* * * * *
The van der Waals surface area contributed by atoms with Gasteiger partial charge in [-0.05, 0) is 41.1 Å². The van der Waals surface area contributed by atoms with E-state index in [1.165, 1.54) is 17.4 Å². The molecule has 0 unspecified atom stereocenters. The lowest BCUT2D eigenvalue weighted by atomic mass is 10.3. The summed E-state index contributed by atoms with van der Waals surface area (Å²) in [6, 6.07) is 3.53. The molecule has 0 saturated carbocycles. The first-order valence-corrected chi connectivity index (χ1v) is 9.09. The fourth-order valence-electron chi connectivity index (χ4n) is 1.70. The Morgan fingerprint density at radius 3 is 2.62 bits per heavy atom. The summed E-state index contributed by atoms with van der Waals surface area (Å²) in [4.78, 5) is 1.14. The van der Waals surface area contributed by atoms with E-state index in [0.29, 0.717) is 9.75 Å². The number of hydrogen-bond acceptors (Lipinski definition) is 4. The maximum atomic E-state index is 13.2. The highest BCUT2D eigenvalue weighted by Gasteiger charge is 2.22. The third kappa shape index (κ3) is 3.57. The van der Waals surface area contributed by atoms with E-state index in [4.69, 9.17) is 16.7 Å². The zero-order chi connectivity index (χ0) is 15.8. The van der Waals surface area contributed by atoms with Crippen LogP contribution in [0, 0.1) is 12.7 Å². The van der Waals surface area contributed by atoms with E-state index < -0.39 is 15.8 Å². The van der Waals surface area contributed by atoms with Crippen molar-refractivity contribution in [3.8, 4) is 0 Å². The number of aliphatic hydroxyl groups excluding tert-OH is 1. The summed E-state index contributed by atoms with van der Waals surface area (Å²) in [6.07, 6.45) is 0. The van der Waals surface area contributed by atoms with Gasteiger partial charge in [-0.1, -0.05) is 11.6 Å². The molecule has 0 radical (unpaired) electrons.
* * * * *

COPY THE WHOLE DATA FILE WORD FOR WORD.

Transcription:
The van der Waals surface area contributed by atoms with Gasteiger partial charge in [-0.05, 0) is 41.1 Å². The van der Waals surface area contributed by atoms with E-state index in [1.165, 1.54) is 17.4 Å². The molecule has 0 unspecified atom stereocenters. The lowest BCUT2D eigenvalue weighted by atomic mass is 10.3. The summed E-state index contributed by atoms with van der Waals surface area (Å²) in [6, 6.07) is 3.53. The molecule has 0 saturated carbocycles. The first-order valence-corrected chi connectivity index (χ1v) is 9.09. The fourth-order valence-electron chi connectivity index (χ4n) is 1.70. The Morgan fingerprint density at radius 3 is 2.62 bits per heavy atom. The summed E-state index contributed by atoms with van der Waals surface area (Å²) in [4.78, 5) is 1.14. The van der Waals surface area contributed by atoms with E-state index in [0.29, 0.717) is 9.75 Å². The number of hydrogen-bond acceptors (Lipinski definition) is 4. The maximum atomic E-state index is 13.2. The highest BCUT2D eigenvalue weighted by Gasteiger charge is 2.22. The third kappa shape index (κ3) is 3.57. The van der Waals surface area contributed by atoms with E-state index in [4.69, 9.17) is 16.7 Å². The zero-order chi connectivity index (χ0) is 15.8. The van der Waals surface area contributed by atoms with Crippen LogP contribution in [0, 0.1) is 12.7 Å². The van der Waals surface area contributed by atoms with E-state index < -0.39 is 15.8 Å². The van der Waals surface area contributed by atoms with Crippen molar-refractivity contribution in [3.8, 4) is 0 Å². The number of aliphatic hydroxyl groups excluding tert-OH is 1. The summed E-state index contributed by atoms with van der Waals surface area (Å²) in [6.07, 6.45) is 0. The van der Waals surface area contributed by atoms with Gasteiger partial charge in [-0.1, -0.05) is 11.6 Å². The molecule has 0 radical (unpaired) electrons.